As with most amino acids, the recommended daily dose for lysine can only be given roughly. The values are between 8mg to 45mg per kilogram of body weight.
Foods that can provide you with a significant amount of lysine are as follows:
- Pumpkin Seeds
- Whole Grain
The Fitness Amino Acid: Leucine
Leucine is found in many nutritional supplements and is particularly popular with strength athletes.
The amino acid leucine is primarily known among athletes and is used in many dietary supplements in the fitness industry. This is due to the function of the amino acid to build and maintain muscles. It can also promote wound healing, especially in muscle.
Leucine also serves as a source of energy for the body. This counteracts an excessive drop in glucose and has a balancing effect on our blood sugar level. The daily leucine requirement is between 10mg and 50mg per kilogram of body weight.
Foods that have a high leucine content:
- Whole grain
- Pumpkin seeds
- Vegetarian food
A dietitian-nutritionist explains that some foods of plant origin do not comprise the nine vital amino acids. But we can complete them without demanding to incorporate a food of animal origin. If someone says that complete proteins are only attained in animal originated foods, this is a non-sense mind-set that we should leave behind. Because not all proteins of plant sources are incomplete, says the nutritionist.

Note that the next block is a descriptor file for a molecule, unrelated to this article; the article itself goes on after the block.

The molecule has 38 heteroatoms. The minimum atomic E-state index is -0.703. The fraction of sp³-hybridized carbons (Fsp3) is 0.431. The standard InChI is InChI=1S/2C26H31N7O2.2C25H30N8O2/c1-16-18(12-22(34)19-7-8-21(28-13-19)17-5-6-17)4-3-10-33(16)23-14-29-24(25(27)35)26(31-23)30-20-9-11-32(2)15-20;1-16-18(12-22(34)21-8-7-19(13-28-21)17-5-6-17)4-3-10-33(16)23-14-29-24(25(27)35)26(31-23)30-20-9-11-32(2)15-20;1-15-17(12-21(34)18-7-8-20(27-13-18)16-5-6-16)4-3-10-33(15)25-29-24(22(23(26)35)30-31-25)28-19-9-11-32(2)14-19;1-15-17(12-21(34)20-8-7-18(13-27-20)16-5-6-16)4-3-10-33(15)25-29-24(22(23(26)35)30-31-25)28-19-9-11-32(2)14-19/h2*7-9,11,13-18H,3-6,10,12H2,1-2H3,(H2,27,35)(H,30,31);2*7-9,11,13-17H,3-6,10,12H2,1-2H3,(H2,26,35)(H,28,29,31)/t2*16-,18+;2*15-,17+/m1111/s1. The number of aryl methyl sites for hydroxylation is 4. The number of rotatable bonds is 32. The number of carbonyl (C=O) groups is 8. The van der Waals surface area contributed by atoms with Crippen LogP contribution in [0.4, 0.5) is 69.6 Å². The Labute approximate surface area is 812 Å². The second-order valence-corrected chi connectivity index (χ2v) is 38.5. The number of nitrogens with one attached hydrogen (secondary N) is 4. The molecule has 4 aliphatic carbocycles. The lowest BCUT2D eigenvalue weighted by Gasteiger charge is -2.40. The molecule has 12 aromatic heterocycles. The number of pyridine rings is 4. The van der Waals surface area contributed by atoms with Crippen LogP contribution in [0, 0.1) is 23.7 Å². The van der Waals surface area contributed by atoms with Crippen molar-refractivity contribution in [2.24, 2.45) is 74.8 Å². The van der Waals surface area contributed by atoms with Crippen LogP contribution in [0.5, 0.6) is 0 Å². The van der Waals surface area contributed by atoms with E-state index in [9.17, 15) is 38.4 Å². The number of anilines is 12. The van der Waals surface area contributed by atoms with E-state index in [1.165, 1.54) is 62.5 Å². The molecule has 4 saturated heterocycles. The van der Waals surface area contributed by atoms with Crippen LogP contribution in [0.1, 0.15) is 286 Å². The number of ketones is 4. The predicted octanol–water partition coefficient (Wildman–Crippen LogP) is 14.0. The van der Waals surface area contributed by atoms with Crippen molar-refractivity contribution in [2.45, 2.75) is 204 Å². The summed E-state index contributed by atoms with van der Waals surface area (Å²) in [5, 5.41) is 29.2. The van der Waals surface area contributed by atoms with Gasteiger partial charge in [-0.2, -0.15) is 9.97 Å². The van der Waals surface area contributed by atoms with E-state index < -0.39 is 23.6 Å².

Buckwheat, soybeans, chickpea, hemp seeds, and pistachios contain all the vital amino acids. Therefore, if we combine lentils that are rich in lysine and less in methionine with brown rice rich in methionine and less in lysine, we will get a plate with a significant amount of protein. It is not necessary to eat meat to get all the amino acids. You can go for mixing legumes and vegetables. Also, you can have lentils and rice for food at night.
One of the famous nutritionists clarifies that it makes no sense to attend the consumption of specific food to complete the needs of single vital amino acids.
Studies showed that including a variety of foods every day, for example, vegetables, fruits, nuts, whole grains, animal and vegetable proteins, seeds, and healthy fats are vital for our body to function efficiently.